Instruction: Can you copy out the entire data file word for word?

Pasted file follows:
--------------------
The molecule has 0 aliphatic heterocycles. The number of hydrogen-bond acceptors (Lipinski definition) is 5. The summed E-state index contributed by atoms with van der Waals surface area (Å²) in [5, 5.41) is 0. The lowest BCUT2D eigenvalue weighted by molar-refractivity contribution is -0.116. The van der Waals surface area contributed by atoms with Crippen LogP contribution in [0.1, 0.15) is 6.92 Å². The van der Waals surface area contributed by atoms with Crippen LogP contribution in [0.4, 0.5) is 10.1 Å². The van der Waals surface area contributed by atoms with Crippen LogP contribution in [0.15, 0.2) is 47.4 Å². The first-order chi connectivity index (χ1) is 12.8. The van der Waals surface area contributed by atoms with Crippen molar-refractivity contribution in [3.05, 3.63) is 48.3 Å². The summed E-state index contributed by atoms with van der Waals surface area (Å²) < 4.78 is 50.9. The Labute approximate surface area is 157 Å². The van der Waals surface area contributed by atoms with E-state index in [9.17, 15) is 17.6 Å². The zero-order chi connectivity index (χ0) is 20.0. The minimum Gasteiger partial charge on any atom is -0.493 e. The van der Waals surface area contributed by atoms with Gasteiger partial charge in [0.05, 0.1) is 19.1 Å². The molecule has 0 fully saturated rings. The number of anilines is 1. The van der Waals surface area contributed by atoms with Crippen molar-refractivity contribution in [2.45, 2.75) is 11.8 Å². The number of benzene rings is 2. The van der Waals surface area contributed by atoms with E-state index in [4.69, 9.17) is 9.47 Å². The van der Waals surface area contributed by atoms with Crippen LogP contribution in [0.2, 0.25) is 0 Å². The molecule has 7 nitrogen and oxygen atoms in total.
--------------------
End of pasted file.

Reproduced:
The molecule has 0 aliphatic heterocycles. The number of hydrogen-bond acceptors (Lipinski definition) is 5. The summed E-state index contributed by atoms with van der Waals surface area (Å²) in [5, 5.41) is 0. The lowest BCUT2D eigenvalue weighted by molar-refractivity contribution is -0.116. The van der Waals surface area contributed by atoms with Crippen LogP contribution in [0.1, 0.15) is 6.92 Å². The van der Waals surface area contributed by atoms with Crippen LogP contribution in [0.4, 0.5) is 10.1 Å². The van der Waals surface area contributed by atoms with Crippen LogP contribution in [0.15, 0.2) is 47.4 Å². The first-order chi connectivity index (χ1) is 12.8. The van der Waals surface area contributed by atoms with Crippen molar-refractivity contribution in [3.05, 3.63) is 48.3 Å². The summed E-state index contributed by atoms with van der Waals surface area (Å²) < 4.78 is 50.9. The Labute approximate surface area is 157 Å². The van der Waals surface area contributed by atoms with E-state index in [9.17, 15) is 17.6 Å². The zero-order chi connectivity index (χ0) is 20.0. The minimum Gasteiger partial charge on any atom is -0.493 e. The van der Waals surface area contributed by atoms with Gasteiger partial charge in [0.05, 0.1) is 19.1 Å². The molecule has 0 fully saturated rings. The number of anilines is 1. The van der Waals surface area contributed by atoms with Crippen molar-refractivity contribution in [2.45, 2.75) is 11.8 Å². The number of benzene rings is 2. The van der Waals surface area contributed by atoms with E-state index in [4.69, 9.17) is 9.47 Å². The van der Waals surface area contributed by atoms with Crippen LogP contribution in [0.2, 0.25) is 0 Å². The molecule has 7 nitrogen and oxygen atoms in total.